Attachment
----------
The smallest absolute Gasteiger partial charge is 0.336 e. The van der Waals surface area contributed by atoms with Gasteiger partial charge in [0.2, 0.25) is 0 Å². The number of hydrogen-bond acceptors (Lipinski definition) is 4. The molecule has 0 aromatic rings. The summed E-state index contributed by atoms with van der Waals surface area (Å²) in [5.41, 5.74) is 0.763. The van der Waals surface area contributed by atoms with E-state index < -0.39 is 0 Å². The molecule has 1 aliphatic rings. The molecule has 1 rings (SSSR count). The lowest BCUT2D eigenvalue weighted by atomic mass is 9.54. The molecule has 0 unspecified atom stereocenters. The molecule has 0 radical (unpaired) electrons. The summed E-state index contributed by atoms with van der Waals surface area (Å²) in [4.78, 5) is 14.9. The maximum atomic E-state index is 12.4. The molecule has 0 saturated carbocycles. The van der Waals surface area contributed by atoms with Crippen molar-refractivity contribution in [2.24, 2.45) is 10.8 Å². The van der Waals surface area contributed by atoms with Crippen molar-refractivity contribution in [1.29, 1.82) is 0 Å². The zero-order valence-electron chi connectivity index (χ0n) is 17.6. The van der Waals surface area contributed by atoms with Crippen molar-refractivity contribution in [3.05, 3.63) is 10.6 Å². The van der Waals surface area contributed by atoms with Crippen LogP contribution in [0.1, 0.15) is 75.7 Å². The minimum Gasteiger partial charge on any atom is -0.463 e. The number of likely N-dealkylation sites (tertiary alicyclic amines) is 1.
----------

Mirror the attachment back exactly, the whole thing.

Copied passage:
The smallest absolute Gasteiger partial charge is 0.336 e. The van der Waals surface area contributed by atoms with Gasteiger partial charge in [0.2, 0.25) is 0 Å². The number of hydrogen-bond acceptors (Lipinski definition) is 4. The molecule has 0 aromatic rings. The summed E-state index contributed by atoms with van der Waals surface area (Å²) in [5.41, 5.74) is 0.763. The van der Waals surface area contributed by atoms with E-state index < -0.39 is 0 Å². The molecule has 1 aliphatic rings. The molecule has 1 rings (SSSR count). The lowest BCUT2D eigenvalue weighted by atomic mass is 9.54. The molecule has 0 unspecified atom stereocenters. The molecule has 0 radical (unpaired) electrons. The summed E-state index contributed by atoms with van der Waals surface area (Å²) in [4.78, 5) is 14.9. The maximum atomic E-state index is 12.4. The molecule has 0 saturated carbocycles. The van der Waals surface area contributed by atoms with Crippen molar-refractivity contribution in [2.24, 2.45) is 10.8 Å². The van der Waals surface area contributed by atoms with Crippen molar-refractivity contribution in [1.29, 1.82) is 0 Å². The zero-order valence-electron chi connectivity index (χ0n) is 17.6. The van der Waals surface area contributed by atoms with Crippen molar-refractivity contribution in [3.05, 3.63) is 10.6 Å². The van der Waals surface area contributed by atoms with Crippen LogP contribution in [0.1, 0.15) is 75.7 Å². The minimum Gasteiger partial charge on any atom is -0.463 e. The number of likely N-dealkylation sites (tertiary alicyclic amines) is 1.